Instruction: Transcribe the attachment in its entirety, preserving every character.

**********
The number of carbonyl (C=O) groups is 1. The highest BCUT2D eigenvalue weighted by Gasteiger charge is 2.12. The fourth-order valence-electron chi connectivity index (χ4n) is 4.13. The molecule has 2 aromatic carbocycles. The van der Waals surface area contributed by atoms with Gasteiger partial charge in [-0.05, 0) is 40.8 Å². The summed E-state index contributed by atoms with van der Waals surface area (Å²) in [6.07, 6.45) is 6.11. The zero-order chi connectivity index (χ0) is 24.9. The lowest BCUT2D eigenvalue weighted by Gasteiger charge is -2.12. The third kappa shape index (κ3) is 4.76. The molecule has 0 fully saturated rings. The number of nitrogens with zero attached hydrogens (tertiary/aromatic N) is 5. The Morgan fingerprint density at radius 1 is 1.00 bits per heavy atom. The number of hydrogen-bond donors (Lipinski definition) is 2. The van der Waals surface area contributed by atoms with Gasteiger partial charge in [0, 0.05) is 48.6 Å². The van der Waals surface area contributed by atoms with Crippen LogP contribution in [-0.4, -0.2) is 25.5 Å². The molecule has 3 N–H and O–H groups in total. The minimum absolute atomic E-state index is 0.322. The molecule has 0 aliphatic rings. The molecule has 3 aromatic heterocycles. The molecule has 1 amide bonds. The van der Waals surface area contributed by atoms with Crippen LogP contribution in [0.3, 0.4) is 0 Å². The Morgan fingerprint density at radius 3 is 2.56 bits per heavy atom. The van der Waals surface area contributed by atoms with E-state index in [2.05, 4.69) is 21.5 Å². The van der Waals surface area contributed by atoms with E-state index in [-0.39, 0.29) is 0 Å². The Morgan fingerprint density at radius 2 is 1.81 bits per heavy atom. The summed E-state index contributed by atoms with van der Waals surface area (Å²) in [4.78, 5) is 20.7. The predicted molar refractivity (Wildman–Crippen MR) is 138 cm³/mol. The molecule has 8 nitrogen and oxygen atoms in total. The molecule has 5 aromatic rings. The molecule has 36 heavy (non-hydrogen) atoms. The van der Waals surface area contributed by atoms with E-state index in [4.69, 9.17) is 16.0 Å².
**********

The number of carbonyl (C=O) groups is 1. The highest BCUT2D eigenvalue weighted by Gasteiger charge is 2.12. The fourth-order valence-electron chi connectivity index (χ4n) is 4.13. The molecule has 2 aromatic carbocycles. The van der Waals surface area contributed by atoms with Gasteiger partial charge in [-0.05, 0) is 40.8 Å². The summed E-state index contributed by atoms with van der Waals surface area (Å²) in [6.07, 6.45) is 6.11. The zero-order chi connectivity index (χ0) is 24.9. The lowest BCUT2D eigenvalue weighted by Gasteiger charge is -2.12. The third kappa shape index (κ3) is 4.76. The molecule has 0 fully saturated rings. The number of nitrogens with zero attached hydrogens (tertiary/aromatic N) is 5. The Morgan fingerprint density at radius 1 is 1.00 bits per heavy atom. The number of hydrogen-bond donors (Lipinski definition) is 2. The van der Waals surface area contributed by atoms with Gasteiger partial charge in [0, 0.05) is 48.6 Å². The van der Waals surface area contributed by atoms with Crippen LogP contribution in [-0.4, -0.2) is 25.5 Å². The molecule has 3 N–H and O–H groups in total. The minimum absolute atomic E-state index is 0.322. The molecule has 0 aliphatic rings. The molecule has 3 aromatic heterocycles. The molecule has 1 amide bonds. The van der Waals surface area contributed by atoms with Crippen LogP contribution in [0.3, 0.4) is 0 Å². The Morgan fingerprint density at radius 3 is 2.56 bits per heavy atom. The van der Waals surface area contributed by atoms with E-state index in [2.05, 4.69) is 21.5 Å². The van der Waals surface area contributed by atoms with E-state index in [-0.39, 0.29) is 0 Å². The Morgan fingerprint density at radius 2 is 1.81 bits per heavy atom. The summed E-state index contributed by atoms with van der Waals surface area (Å²) in [4.78, 5) is 20.7. The predicted molar refractivity (Wildman–Crippen MR) is 138 cm³/mol. The molecule has 8 nitrogen and oxygen atoms in total. The molecule has 5 aromatic rings. The molecule has 36 heavy (non-hydrogen) atoms. The van der Waals surface area contributed by atoms with E-state index in [4.69, 9.17) is 16.0 Å².